University of Worcester Worcester Research and Publications

The Making of a Design Icon: The Utility Land Rover

Hazell, Paul (2017) The Making of a Design Icon: The Utility Land Rover. PhD thesis, University of Worcester.

Text (PhD Thesis)
The Making of a Design Icon- The Utility Land Rover (P Hazell - post viva).pdf - Submitted Version

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The utility Land Rover, launched in 1948, was designed to meet the assumed needs of agriculture and to address the British government’s imposed export imperative. These very particular circumstances nevertheless yielded long-term success for the vehicle, leading to 67 years of continuous production. How then did a vehicle frequently characterised as a ‘stopgap’ product, intended to overcome the commercial constraints of the post-war British motor industry, go from humble workhorse to long-lived mythologised automotive icon? This research examines the factors leading to its prolonged production, the petrification of the design, as well as the changing value complexes associated with the utility Land Rover over time. It also deconstructs, by case study, the notion of iconisation with regard to technical artefacts and the significance of the vehicles reputation to the later hugely successful Land Rover corporate brand.

A hybrid methodological model developed as part of the research and drawing from actor network theory (ANT), elements of the social construction of technology (SCOT) as well as ‘informational capital’ is employed. This is then utilised to identify and integrate the factors that led to the utility Land Rover’s longevity and its later frequent characterisation as an automotive icon. Furthermore, this innovative hybrid model seeks to make an original contribution to design history methodology by combining existing methodologies in an information flow diagram that facilitates the intergraded analysis of diverse factors affecting the development and nature of technical artefacts, particularly those that are long-lived.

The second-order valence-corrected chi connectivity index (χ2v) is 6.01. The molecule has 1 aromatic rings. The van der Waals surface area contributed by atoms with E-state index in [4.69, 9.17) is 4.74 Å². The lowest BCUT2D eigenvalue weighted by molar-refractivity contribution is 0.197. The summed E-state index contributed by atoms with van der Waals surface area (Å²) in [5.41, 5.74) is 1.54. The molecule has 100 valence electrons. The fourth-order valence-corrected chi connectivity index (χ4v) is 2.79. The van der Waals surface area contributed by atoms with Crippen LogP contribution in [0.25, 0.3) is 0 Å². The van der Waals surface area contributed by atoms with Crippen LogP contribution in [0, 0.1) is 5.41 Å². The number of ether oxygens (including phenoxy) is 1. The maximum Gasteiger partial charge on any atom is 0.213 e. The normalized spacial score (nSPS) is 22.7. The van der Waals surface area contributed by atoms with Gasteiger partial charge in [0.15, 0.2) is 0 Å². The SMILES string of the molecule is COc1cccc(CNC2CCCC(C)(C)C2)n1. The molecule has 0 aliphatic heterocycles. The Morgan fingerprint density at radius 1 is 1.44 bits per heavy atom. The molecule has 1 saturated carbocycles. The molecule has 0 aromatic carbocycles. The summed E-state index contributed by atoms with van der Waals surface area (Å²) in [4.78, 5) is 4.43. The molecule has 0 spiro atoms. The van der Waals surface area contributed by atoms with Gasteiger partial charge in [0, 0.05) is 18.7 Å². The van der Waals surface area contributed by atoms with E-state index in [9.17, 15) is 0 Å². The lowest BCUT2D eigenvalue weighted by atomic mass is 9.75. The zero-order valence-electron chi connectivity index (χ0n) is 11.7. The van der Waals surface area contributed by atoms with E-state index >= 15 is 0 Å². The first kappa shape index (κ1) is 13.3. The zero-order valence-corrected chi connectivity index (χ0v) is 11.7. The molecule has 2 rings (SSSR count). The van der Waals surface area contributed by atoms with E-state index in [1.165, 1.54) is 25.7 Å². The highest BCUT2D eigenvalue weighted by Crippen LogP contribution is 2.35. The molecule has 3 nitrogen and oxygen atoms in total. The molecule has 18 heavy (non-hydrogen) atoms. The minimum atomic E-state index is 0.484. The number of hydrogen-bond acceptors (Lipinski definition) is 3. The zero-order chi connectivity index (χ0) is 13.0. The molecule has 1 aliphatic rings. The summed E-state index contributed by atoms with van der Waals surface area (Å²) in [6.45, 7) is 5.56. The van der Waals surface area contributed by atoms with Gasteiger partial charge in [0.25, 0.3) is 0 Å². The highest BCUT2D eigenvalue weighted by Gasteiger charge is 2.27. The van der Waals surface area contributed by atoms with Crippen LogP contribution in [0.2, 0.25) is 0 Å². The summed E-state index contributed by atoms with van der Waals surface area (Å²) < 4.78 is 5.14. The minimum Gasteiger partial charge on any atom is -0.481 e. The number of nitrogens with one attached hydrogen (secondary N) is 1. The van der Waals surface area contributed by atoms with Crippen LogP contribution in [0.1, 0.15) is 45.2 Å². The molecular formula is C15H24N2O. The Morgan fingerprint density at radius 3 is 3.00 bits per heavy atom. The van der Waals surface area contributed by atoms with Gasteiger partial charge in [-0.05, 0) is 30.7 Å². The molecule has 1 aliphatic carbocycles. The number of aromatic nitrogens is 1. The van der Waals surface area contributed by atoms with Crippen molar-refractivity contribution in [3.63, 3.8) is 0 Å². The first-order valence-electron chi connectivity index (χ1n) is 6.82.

This thesis thereby demonstrates that the history of the utility Land Rover is one of persistence: operationally, culturally and temporally. Although anachronistic in many ways by the time production ended, the vehicle’s ability to remain relevant for seven decades was largely rooted in its versatility, both in terms of application but also through interpretive flexibility and its significance to relevant social groups. Findings also reveal that the process of iconisation requires either physical or cultural longevity of the artefact and is largely a democratised process reached by consensus, although the term ‘iconic’ has been progressively devalued through habituated use in the media.

The research undertaken also highlights and seeks to address the limited design history research regarding automotive design particularly with regard to utility, the potential for engaging with enthusiasts and examining subjectivity in design historical scholarship, as well as the largely neglected topic of the design history of the car in developing countries.

Item Type: Thesis (PhD)
Additional Information:

A Pdf file of the PhD thesis can be downloaded from this WRaP record.

A thesis submitted in partial fulfillment of the
University’s requirement for the degree of
Doctor of Philosophy. University of Worcester, 2017.

Uncontrolled Discrete Keywords: British motor industry, four-wheel drive, Land Rover
Divisions: College of Arts, Humanities and Education > School of Arts
Related URLs:
Depositing User: Paul Hazell
Date Deposited: 12 May 2021 09:09
Last Modified: 12 May 2021 09:09

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